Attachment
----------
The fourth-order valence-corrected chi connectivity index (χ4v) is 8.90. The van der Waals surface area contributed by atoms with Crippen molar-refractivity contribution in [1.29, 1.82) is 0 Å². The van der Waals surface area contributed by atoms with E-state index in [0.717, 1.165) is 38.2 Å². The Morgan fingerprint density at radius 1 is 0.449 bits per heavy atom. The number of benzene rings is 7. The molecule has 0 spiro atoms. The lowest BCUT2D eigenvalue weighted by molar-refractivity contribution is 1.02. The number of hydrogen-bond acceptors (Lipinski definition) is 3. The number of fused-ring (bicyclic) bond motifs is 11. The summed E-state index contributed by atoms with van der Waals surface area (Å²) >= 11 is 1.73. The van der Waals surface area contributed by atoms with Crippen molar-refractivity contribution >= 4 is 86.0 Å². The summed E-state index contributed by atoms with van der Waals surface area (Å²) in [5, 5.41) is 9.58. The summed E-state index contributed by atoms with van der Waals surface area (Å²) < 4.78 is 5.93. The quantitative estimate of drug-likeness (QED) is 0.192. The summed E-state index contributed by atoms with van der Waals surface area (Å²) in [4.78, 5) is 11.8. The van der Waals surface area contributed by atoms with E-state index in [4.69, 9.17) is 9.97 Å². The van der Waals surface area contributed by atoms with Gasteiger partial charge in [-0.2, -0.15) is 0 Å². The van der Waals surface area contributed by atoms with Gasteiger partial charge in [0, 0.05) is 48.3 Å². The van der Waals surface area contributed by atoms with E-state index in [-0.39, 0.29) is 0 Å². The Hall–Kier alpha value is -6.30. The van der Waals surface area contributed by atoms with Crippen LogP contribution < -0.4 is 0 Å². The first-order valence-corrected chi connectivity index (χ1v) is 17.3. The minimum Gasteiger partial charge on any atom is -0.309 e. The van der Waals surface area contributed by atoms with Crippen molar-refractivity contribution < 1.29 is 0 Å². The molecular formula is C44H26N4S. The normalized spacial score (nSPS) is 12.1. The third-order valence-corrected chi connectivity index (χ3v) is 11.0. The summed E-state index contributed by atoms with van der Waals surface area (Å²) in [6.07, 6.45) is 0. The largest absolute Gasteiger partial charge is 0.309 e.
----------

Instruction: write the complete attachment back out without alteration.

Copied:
The fourth-order valence-corrected chi connectivity index (χ4v) is 8.90. The van der Waals surface area contributed by atoms with Crippen molar-refractivity contribution in [1.29, 1.82) is 0 Å². The van der Waals surface area contributed by atoms with E-state index in [0.717, 1.165) is 38.2 Å². The Morgan fingerprint density at radius 1 is 0.449 bits per heavy atom. The number of benzene rings is 7. The molecule has 0 spiro atoms. The lowest BCUT2D eigenvalue weighted by molar-refractivity contribution is 1.02. The number of hydrogen-bond acceptors (Lipinski definition) is 3. The number of fused-ring (bicyclic) bond motifs is 11. The summed E-state index contributed by atoms with van der Waals surface area (Å²) >= 11 is 1.73. The van der Waals surface area contributed by atoms with Crippen molar-refractivity contribution >= 4 is 86.0 Å². The summed E-state index contributed by atoms with van der Waals surface area (Å²) in [5, 5.41) is 9.58. The summed E-state index contributed by atoms with van der Waals surface area (Å²) < 4.78 is 5.93. The quantitative estimate of drug-likeness (QED) is 0.192. The summed E-state index contributed by atoms with van der Waals surface area (Å²) in [4.78, 5) is 11.8. The van der Waals surface area contributed by atoms with E-state index in [4.69, 9.17) is 9.97 Å². The van der Waals surface area contributed by atoms with Gasteiger partial charge in [-0.2, -0.15) is 0 Å². The van der Waals surface area contributed by atoms with Gasteiger partial charge in [0, 0.05) is 48.3 Å². The van der Waals surface area contributed by atoms with E-state index in [-0.39, 0.29) is 0 Å². The Hall–Kier alpha value is -6.30. The van der Waals surface area contributed by atoms with Crippen LogP contribution < -0.4 is 0 Å². The first-order valence-corrected chi connectivity index (χ1v) is 17.3. The minimum Gasteiger partial charge on any atom is -0.309 e. The van der Waals surface area contributed by atoms with Crippen molar-refractivity contribution < 1.29 is 0 Å². The molecular formula is C44H26N4S. The normalized spacial score (nSPS) is 12.1. The third-order valence-corrected chi connectivity index (χ3v) is 11.0. The summed E-state index contributed by atoms with van der Waals surface area (Å²) in [6.07, 6.45) is 0. The largest absolute Gasteiger partial charge is 0.309 e.